I was asked by a customer today if it would be possible to create a Tableau viz that showed a set of locations (e.g. customers) on a map along with a user-defined circle to indicate a distance from a nominated point (e.g. a store).
Something like this? I replied…
Clearly it’s possible, but how do you do it?
The first step is to recognise that this is just an instance of plotting points and polygons on the same map – something I have blogged about previously. We can use the same techniques shown there – using custom SQL to get the point and polygon data into a single data source and then using an invisible mark (a 1x1px transparent PNG) to hide the circle on the points layer.
But how to create the data records for the circle? Again, we can leverage a technique previously explored – data densification. When creating our custom SQL all we have to do is append two records – one to be used as the start of the circle and one as the end. We can then use domain padding and densification to interpolate the values for the circle’s circumference.
Here is the full data set for the above visualisation – as you can see I am going to have 36 points around the outside of my circle (that should be enough to make it look smooth):
From this we create our new Latitude and Longitude values using some simple high-school trigonometry:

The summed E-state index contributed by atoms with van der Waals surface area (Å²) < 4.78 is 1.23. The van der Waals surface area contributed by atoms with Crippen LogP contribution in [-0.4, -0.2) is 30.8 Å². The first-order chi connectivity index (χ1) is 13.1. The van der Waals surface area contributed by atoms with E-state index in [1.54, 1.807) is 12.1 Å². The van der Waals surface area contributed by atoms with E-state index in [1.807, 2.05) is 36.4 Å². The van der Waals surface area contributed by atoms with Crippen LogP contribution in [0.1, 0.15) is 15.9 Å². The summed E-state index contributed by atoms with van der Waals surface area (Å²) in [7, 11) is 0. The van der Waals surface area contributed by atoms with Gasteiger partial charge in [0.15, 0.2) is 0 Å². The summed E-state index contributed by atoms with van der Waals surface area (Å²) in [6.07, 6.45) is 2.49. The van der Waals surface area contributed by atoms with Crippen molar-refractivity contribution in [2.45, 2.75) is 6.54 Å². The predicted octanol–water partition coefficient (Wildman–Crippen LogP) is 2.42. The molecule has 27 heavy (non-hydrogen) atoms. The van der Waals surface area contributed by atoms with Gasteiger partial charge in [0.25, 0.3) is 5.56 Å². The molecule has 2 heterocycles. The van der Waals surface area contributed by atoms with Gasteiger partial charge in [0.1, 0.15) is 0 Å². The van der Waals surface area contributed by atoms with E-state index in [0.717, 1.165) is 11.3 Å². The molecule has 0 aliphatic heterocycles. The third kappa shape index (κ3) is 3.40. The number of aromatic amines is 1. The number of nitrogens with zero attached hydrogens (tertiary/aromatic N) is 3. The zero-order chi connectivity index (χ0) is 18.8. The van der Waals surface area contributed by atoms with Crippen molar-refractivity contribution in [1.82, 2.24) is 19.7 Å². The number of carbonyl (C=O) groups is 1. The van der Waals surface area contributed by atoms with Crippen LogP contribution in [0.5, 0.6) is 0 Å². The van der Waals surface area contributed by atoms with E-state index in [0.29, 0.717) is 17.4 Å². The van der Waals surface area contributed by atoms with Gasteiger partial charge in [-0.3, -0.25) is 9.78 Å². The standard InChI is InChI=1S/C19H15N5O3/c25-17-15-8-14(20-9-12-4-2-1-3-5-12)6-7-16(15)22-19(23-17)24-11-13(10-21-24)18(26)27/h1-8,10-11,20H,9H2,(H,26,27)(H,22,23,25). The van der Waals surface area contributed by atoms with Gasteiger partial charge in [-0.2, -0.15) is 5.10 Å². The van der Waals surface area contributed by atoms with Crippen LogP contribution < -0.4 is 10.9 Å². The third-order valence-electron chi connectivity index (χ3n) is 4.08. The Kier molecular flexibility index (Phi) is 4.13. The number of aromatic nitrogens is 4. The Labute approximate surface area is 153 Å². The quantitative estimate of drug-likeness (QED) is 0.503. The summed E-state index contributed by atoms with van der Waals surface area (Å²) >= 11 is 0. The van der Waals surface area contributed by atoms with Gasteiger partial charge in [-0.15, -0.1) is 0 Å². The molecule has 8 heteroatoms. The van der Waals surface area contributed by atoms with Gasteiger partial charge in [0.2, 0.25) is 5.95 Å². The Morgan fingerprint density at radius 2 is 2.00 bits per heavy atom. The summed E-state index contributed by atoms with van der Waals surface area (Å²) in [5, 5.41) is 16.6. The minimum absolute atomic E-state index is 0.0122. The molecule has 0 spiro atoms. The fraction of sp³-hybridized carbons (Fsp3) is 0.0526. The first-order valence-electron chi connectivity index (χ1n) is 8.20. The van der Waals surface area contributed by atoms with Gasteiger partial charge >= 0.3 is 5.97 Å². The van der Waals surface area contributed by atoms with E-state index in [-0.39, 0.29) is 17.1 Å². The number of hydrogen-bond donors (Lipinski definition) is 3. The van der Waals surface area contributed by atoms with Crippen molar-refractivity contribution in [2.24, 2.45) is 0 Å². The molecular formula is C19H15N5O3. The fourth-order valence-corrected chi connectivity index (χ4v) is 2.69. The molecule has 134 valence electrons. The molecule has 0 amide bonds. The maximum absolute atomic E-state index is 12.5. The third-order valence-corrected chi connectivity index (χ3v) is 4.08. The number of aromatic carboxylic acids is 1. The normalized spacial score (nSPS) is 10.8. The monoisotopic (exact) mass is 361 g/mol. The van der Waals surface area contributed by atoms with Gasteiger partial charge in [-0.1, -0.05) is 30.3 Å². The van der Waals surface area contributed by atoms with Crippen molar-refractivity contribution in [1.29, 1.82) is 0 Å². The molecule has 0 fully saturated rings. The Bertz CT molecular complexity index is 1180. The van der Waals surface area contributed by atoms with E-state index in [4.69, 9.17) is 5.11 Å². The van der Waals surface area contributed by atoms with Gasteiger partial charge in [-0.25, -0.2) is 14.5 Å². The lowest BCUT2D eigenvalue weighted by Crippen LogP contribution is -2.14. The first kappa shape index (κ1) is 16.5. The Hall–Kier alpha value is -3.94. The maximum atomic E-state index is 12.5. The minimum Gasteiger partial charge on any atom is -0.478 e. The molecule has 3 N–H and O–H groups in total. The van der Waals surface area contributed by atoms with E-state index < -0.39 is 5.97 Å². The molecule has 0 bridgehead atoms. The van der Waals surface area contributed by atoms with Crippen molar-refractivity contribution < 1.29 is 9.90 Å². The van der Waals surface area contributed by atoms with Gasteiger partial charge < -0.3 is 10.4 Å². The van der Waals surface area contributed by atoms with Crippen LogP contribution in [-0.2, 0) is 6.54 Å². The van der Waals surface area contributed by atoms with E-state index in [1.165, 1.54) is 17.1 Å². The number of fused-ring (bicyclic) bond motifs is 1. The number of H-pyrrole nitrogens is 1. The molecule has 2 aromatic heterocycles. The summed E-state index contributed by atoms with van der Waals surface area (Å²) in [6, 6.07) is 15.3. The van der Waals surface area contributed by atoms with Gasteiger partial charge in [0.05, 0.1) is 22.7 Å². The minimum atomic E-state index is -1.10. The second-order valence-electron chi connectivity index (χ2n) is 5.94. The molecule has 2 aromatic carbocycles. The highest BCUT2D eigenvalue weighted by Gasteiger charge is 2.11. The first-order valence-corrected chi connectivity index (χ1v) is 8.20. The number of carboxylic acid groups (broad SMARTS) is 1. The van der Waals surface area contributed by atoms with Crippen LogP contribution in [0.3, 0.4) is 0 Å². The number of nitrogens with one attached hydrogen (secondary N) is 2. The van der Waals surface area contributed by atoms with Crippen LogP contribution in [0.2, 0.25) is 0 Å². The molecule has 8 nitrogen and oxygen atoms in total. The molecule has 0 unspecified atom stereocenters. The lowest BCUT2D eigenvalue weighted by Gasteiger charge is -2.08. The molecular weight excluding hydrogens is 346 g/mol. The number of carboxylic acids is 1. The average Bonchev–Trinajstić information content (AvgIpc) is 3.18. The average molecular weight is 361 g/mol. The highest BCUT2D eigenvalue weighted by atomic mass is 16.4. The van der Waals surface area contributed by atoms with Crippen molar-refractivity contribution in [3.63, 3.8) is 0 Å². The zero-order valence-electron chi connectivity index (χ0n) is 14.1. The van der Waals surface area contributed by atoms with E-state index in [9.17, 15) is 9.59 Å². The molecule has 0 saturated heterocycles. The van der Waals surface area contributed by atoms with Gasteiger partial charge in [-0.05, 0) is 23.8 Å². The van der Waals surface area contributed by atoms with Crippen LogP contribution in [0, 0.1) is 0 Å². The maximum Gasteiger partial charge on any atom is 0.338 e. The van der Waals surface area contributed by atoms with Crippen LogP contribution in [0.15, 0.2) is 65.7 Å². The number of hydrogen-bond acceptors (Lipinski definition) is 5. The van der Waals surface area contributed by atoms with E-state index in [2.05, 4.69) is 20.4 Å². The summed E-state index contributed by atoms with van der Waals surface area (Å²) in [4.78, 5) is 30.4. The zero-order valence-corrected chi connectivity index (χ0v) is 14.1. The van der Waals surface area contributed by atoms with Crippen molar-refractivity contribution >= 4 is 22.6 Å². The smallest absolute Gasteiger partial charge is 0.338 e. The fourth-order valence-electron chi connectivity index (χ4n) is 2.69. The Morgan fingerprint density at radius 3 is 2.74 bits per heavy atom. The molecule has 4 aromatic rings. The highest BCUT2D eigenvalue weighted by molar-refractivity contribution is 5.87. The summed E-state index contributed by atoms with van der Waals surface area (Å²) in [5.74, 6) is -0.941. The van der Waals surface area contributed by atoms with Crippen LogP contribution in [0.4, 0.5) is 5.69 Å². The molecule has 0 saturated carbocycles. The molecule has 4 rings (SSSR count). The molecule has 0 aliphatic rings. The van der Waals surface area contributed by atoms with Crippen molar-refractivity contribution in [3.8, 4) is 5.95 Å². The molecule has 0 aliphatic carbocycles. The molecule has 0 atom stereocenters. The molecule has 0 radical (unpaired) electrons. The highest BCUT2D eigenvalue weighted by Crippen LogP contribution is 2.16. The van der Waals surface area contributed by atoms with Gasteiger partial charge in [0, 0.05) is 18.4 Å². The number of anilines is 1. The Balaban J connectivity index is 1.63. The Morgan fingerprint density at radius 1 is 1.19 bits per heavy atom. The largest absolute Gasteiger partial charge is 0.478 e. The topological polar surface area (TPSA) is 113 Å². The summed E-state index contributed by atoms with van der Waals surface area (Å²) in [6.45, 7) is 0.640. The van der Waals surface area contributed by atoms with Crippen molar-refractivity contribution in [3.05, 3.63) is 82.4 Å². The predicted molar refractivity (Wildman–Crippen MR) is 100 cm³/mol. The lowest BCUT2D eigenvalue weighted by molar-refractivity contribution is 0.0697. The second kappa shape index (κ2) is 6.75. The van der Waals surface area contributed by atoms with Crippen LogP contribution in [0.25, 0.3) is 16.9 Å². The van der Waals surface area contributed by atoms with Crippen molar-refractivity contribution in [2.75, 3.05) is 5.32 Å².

//6.283185 is 2*PI (remember we are working in radians) //0.009 is an approx scaling factor for Km to deg Latitude if isNull(attr([Identifier])) then [Center Latitude] + (0.009*[Spread Distance]* SIN(6.283185*INDEX()/[Num Points])) else attr([Latitude]) end
//6.283185 is 2*PI (remember we are working in radians) //0.0117 is an approx scaling factor for Km to deg Longitude if isNull(attr([Identifier])) then [Center Longitude] + (0.0117*[Spread Distance]* COS(6.283185*INDEX()/[Num Points])) else attr([Longitude]) end
These calculations will densify when we create our final viz and use a Bin to pad out the Order field. Finally to make the workbook more flexible I set the spread distance, circle center lat/long and number of circle vertices as parameters.
You can download a copy of the workbook from here.
You are too clever for your own good!! ☺
This is brilliant! What is the scaling factor for miles to degree latitude/longitude?
The length of a degree changes as you move away from the equator, so it’s going to depend on where you want to draw your circle. Australia spans from -9° to -54° latitude so:
1° Latitude in Km 110.60
1° Latitude in Miles 68.72
Degrees per Mile 0.01455
1° Longitude in Km 109.96
1° Longitude in Miles 68.32
Degrees per Mile 0.01464
1° Latitude in Km 111.30
1° Latitude in Miles 69.16
Degrees per Mile 0.01446
1° Longitude in Km 65.56
1° Longitude in Miles 40.75
Degrees per Mile 0.02454
The solution I put together draws a circle so you might want to plug the different lat/lon scaling factors into the two calculations if you are drawing large circles in the south of Australia.
Here’s a useful calculator:
Hope this helps.
Can you please share the workbook used?
Hi Abhijit – the workbook can be found here: https://www.dropbox.com/s/dia0xb14pknbwot/Locations%20with%20Circle.twbx?dl=0.
I’ve corrected the link in the article too.